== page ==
American Chopper

This is the third installment of a 10 part review on American reality shows.

I’m not into motorcycles – never have been.  Choppers are kind of cool though.  When I think of a chopper, I’m reminded of the classic 60’s film, Easy Rider.  Despite the coolness of a chopper, I never intended to get hooked on a show about a bike shop that makes custom choppers.  Like many successful reality shows, the appeal of  American Chopper for me anyway is not the bike building so much as the interaction between the people who make them, especially the stars of the show, the owner, Paul Teutul, Sr. and his two sons; one a builder himself, Paul Teutul, Jr. and Mikey, a budding comic and artist whose role is comic relief.

Paul Senior or just Senior as he’s called in the shop is a legendary chopper builder who grew Orange County Choppers into a successful business.  He’s a body builder who looks strikingly similar to Hulk Hogan.  A lot of what airs on the show is Senior yelling and criticizing his son Junior for not working hard enough or long enough.  The constant carping wears on Junior who fires back with barbed quips.  The two seem to be in constant competition.  In fact, the latest series is called Senior vs. Junior: American Chopper.  The other guys in the shop mostly stay out of it all, but occasionally play along.  All enjoy a good practical joke.

Anyone into motorcycles might find the fabricating interesting – from custom made handle bars, exhaust pipes and gas tanks to the artistic detailing on all the bike components.    The bikes are generally commissioned by businesses but sometimes donated or built to support charity causes and unveiled at the end of each episode to great fanfare.  Overall, the process of building and unveiling is a compelling and entertaining experience. But it is the human drama that unfolds between the three stars that is the most fascinating to watch.  At times, their interactions are intense, even disturbing.  But there are lighter moments, that are quite often hilarious.  American Chopper, a real family, a real business and real good show – the real deal.

Rating:  A-

Pawn Stars

It’s hard to imagine pawn brokers as stars, but on the History Channel, they are – that is on the show, Pawn Stars. I’ve never been to a pawn shop before, but have peered into the window of one to find a depressing array of used furniture, musical instruments and bad art. I really had no interest in watching a show about the typical workday of a pawn broker so I kept passing Pawn Stars up when channel surfing until one day. I don’t know why I tuned in, but I did, and I have to say the show caught my attention. It wasn’t so much the transactions that intrigued me, compelling as they were, you know, a guy brings in some rare Pete Rose baseball cards and they turn out to be a fakes and so on. What the show really has going for it are the pawn brokers themselves whose business the show chronicles. I have to say, they are entertaining – funny, sarcastic, unpredictable, silly and always educational. It’s a cross between Antiques Roadshow, All in the Family and Street Customs.  What characters! There’s the “Old Man” who started the business, his son Rick and his son, Corey, “Big Hoss” along with family friend Chumlee, who plays the part of the store clown.  Corey and Chumlee are forever making mistakes – buying stuff at inflated prices that could never sell, like a hot air ballon and a power kite they got tangled up in telephone wires.  One of my favorite blunders was when Rick acquired a Dylan album and asked Chumlee to find Dylan in Vegas and have him sign it.  Chumlee miraculously ran into Dylan and had him sign it to Chumlee.  Rick was furious when he found out, because he would not be able to sell the record with a personalized autograph, and in disgust gifted the LP to Chumlee, to Chumlee’s great delight.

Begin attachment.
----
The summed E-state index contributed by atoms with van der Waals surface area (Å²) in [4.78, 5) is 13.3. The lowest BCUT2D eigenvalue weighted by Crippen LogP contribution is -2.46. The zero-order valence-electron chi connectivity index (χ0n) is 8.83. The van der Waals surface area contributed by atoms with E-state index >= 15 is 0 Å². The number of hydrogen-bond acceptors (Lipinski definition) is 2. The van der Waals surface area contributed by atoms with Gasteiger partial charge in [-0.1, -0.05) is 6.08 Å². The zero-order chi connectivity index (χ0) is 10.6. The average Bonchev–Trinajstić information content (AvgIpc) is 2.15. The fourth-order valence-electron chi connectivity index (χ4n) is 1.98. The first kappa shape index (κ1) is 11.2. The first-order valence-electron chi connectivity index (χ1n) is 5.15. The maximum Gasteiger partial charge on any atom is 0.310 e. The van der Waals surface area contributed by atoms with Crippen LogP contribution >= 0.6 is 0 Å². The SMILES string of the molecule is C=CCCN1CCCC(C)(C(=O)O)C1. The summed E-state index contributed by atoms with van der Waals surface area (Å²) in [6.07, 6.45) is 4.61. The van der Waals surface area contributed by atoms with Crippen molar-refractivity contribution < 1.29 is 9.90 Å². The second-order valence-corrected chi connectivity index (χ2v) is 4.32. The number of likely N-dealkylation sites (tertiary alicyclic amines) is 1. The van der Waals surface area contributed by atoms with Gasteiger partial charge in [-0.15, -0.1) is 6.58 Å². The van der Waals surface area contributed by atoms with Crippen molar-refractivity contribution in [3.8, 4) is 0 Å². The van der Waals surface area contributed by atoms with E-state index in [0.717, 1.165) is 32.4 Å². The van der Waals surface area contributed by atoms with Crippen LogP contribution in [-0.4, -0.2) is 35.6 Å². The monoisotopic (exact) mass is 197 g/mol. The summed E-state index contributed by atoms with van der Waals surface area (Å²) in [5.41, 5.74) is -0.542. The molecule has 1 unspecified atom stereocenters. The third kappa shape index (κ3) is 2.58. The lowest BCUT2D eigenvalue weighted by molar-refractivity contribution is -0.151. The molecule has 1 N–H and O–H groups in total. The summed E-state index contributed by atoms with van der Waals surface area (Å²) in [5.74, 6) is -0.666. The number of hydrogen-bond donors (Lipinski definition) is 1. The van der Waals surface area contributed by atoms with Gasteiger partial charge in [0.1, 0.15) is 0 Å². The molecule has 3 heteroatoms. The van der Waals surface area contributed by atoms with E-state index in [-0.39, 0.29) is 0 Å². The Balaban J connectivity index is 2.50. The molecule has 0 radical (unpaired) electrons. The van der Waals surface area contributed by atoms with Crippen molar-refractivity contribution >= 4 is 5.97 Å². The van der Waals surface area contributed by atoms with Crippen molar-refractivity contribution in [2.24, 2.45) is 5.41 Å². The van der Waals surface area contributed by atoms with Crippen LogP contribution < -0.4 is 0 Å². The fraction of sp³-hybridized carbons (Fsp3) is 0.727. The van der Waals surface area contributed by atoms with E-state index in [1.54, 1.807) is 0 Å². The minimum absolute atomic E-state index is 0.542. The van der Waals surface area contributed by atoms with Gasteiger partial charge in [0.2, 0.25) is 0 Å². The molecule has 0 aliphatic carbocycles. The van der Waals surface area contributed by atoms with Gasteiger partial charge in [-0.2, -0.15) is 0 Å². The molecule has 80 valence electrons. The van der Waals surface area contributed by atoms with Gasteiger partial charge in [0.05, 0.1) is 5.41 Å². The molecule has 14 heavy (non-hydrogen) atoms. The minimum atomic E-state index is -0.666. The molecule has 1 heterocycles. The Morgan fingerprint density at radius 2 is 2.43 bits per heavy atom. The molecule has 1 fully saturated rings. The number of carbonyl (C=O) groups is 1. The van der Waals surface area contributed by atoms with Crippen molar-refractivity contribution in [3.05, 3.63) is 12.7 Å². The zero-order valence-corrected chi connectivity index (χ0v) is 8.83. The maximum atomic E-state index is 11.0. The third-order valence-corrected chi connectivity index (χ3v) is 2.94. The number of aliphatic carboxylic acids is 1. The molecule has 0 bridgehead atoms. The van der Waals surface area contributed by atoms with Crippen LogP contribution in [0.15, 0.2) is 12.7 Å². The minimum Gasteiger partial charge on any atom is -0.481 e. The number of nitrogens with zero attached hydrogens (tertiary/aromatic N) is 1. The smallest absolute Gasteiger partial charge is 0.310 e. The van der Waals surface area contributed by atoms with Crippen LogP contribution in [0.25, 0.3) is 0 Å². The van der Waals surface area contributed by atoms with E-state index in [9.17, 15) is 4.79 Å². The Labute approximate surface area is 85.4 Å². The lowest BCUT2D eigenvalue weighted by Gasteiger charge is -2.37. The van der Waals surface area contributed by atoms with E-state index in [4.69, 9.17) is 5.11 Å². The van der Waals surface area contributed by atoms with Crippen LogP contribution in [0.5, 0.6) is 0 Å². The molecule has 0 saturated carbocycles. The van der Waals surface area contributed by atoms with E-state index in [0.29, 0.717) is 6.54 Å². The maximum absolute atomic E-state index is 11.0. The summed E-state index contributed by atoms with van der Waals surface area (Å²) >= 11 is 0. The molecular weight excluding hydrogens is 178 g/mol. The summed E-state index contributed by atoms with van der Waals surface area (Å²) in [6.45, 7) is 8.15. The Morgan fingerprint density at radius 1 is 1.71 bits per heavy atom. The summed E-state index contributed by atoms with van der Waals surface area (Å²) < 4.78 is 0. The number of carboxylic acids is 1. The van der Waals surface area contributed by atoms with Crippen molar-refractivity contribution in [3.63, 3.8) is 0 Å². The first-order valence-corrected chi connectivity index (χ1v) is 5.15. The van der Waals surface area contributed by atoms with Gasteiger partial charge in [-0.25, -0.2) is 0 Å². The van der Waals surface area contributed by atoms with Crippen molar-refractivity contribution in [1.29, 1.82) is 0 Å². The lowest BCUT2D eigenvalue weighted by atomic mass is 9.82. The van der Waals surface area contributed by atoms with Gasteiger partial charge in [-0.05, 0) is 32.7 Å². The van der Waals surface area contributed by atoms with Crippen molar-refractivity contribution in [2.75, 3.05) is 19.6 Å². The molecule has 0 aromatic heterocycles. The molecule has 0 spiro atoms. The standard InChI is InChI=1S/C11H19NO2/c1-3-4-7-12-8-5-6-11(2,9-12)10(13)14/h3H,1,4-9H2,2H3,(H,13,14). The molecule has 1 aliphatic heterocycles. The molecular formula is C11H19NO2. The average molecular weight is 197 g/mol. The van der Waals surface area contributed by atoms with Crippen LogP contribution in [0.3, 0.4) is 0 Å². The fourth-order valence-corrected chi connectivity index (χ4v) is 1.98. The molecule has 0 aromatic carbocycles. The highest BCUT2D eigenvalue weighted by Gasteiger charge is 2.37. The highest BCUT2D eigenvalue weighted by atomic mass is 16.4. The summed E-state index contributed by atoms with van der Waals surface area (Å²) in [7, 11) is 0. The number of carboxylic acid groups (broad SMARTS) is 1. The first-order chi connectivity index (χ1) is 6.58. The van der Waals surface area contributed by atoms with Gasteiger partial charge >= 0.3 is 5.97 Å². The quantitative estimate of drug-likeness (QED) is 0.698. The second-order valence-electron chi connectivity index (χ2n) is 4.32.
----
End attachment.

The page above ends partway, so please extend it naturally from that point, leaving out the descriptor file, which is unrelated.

Maybe some of the scenes are staged, but they are fun to watch. And occasionally people bring stuff in that the Pawn Stars have professionally appraised by their expert friends who shed light on the items, which sometimes have significant historical value, unlike most of what is picked up on American Pickers.  Fun show.

Rating: A-

Second in a multi-part series of reviews about American reality shows.

American Pickers

This is the first  in a multi-part installment on American reality TV shows.

American Pickers. Two guys, Mike and Frank, go around in a Volvo van picking through dusty barns, and “sketch” buildings on the back roads of America looking for anything they might be able to buy and resell for a profit. Mike specializes in old motorcycles, mopeds and bicycles; Frank looks for old advertisement pieces, signs, toys and oil cans.  They meet a lot of interesting characters on the road who are themselves collectors, pickers or hoarders. On each episode, they buy about a dozen items and have a few of them professionally appraised. Usually, the profit margin is negligible – maybe $100 bucks per thing bought – and that’s if they can sell it, which I presume they try to do over the Internet.  The guys joke around a lot with each other and their business associate, Danielle, who tends the store, supplies the pick leads and wants nothing more than to go out on a pick with the “boys”, which she eventually does.  It’s an entertaining and educational show, but what’s missing is that rare, priceless find – something of national importance – a museum piece.   I guess that’s what keeps them going, and what keeps me watching.  And the show is picking up steam.  Both Mike and Frank recently appeared on Late Night with David Letterman.  Rating:  B

See below for other reviews of reality type shows:

Pawn Stars


Swamp People

American Chopper

Street Customs

Hell’s Kitchen



Chasing Classic Cars

Mecum Auto Auction